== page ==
JavaScript Design Patterns: Bridge

In my last blog post article I discussed the Singleton Design Pattern and how it is used in JavaScript. This time around the Bridge design pattern is poking its head up and asking for a bit of attention, making it the second in the JavaScript Design Patterns series.

Every place I’ve read about the Bridge pattern likes to quote the Gang of Four directly in their description of what the Bridge pattern is, so I figure why not me too? The Bridge pattern should “decouple an abstraction from its implementation so that the two can vary independently.” Bridges are quite beneficial in event-driven applications, which are quite common in JavaScript. Considering that fact, it’s surprisingly one of the most underused design patterns.

Event Listeners Example

In the following examples, I’ll be using a bit of jQuery, so if you don’t know what a function does or how it works, you can look at their documentation.

Below you’ll see a small bit of code using an API method called getXById, which is badly implemented. We are using a click event to determine which element to pull the id from. The callback itself is getXById, which gets the id from the clicked element and uses AJAX to get X from the server using the Id it found.

getXById = function() {
    var id = this.id;
	
    $.ajax({
        url:'/getx?id=' + id,
        success: function(response) {
            console.log(response);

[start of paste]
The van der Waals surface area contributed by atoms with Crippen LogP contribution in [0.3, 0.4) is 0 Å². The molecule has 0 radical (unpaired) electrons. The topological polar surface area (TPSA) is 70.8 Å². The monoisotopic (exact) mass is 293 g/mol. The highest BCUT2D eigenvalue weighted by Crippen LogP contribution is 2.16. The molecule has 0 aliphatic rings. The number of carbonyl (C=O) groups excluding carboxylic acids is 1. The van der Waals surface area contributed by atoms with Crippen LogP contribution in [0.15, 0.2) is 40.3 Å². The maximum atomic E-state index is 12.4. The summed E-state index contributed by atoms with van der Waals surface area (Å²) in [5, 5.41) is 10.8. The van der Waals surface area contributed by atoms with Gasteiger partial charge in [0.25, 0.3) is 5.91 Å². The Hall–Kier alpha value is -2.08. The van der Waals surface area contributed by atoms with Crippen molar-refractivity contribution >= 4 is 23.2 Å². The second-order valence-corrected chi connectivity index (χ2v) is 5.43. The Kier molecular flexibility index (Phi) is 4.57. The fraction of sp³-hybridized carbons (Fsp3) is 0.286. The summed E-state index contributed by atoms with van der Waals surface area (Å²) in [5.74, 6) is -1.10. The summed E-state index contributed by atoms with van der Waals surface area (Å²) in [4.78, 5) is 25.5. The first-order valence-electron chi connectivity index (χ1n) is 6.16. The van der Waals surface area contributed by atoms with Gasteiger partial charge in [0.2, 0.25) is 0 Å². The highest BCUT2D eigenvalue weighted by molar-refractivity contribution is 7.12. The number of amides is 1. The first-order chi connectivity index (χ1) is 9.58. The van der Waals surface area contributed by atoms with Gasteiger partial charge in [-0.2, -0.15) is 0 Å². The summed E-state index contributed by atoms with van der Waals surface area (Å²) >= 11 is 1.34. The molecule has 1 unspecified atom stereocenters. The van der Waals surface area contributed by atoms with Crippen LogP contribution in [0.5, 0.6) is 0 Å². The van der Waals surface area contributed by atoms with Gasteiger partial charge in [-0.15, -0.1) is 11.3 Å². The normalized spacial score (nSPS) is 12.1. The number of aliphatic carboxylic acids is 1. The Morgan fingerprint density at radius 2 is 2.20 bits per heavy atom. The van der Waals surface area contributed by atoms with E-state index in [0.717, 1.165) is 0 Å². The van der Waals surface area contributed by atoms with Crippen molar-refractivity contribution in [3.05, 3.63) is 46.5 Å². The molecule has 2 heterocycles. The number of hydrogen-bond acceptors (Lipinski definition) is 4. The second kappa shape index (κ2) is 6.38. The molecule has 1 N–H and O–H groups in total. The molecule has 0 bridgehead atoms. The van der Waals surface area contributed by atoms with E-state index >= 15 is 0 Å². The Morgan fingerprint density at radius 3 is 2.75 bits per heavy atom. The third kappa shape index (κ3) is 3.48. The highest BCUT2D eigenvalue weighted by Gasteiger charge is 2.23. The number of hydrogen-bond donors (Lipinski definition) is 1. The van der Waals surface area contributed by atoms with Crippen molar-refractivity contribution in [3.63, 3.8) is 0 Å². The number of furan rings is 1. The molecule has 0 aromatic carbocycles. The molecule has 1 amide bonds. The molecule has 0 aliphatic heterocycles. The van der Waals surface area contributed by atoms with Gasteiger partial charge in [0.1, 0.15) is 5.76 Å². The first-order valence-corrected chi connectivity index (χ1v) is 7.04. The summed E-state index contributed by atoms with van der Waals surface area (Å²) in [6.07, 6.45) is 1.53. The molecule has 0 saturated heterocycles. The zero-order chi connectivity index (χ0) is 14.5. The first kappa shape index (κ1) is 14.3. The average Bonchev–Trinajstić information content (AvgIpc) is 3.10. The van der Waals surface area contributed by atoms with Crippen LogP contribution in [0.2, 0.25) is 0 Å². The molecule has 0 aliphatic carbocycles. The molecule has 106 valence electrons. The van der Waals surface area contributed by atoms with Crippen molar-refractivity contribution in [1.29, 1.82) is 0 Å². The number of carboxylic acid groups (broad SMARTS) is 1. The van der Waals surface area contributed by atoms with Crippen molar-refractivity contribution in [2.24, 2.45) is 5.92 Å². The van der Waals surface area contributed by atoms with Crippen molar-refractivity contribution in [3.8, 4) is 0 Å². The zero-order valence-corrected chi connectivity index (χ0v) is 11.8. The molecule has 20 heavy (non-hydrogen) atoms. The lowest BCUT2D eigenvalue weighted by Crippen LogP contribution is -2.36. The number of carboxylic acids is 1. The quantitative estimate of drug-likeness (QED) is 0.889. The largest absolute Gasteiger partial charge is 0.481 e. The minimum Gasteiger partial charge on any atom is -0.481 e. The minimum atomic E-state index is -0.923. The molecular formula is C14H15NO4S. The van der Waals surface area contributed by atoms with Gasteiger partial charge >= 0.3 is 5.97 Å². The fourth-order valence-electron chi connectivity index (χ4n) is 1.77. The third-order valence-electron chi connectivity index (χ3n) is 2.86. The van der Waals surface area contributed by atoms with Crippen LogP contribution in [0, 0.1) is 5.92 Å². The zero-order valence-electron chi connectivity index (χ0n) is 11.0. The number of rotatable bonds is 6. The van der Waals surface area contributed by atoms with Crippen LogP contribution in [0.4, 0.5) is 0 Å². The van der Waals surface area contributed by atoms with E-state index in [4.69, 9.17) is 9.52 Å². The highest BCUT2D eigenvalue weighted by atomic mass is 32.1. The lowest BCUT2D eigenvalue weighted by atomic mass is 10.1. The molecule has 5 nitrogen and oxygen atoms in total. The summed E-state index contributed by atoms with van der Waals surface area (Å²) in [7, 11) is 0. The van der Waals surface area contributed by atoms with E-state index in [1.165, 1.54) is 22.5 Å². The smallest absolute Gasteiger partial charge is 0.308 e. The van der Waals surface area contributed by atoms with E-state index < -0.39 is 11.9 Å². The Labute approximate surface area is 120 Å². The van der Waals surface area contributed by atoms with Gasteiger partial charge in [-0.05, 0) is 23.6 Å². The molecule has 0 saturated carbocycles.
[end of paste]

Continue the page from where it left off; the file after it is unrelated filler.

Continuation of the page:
}
    });
}

$('someElement').bind('click', getXById);

This code isn’t all that bad if it’s only meant to be used that one specific way on the one specific page, but it’s (supposedly) part of an API, so this needs to be changed a lot. Let’s decouple getXById from the event listener and the implementation of what is done with the result:

getXById = function(id, callback) {
    $.ajax({
        url:'/getx?id=' + id,
        success: callback
    }
}

getXBridge = function() {
    var id = this.id;
    getXById(this.id, function() {
        console.log(response);
    });
}

$('someElement').bind('click', getXBridge);

Now the getXById can be used just about anywhere and you can do anything with X now.

Classical Example

What I mean by “classical” is two-fold: the example is more common to classic object-oriented programming languages and it is uses classes. Technically JavaScript doesn’t have classes but you mimic interfaces and use prototypes to mimic classes. Originally this example was in the book Head First Design Patterns, which uses Java in their example. However, this is one the minor patterns in the back of the book that didn’t actually have a code example, so I’m really just using the diagrams (except I recreated them because I’m awesome).

Our Starting Product

Original Remote Control DiagramWe start with the RemoteControl Interface. ToshibaRemote and SonyRemote both implement that interface to work with their respective televisions. With this code, you can call on(), off(), or setChannel() on any remote and even though all the TVs are different, it’ll work. What happens though, when you want to make improvements on the remotes? That’s where the Bridge pattern comes in:

Bridge Remote Control Diagram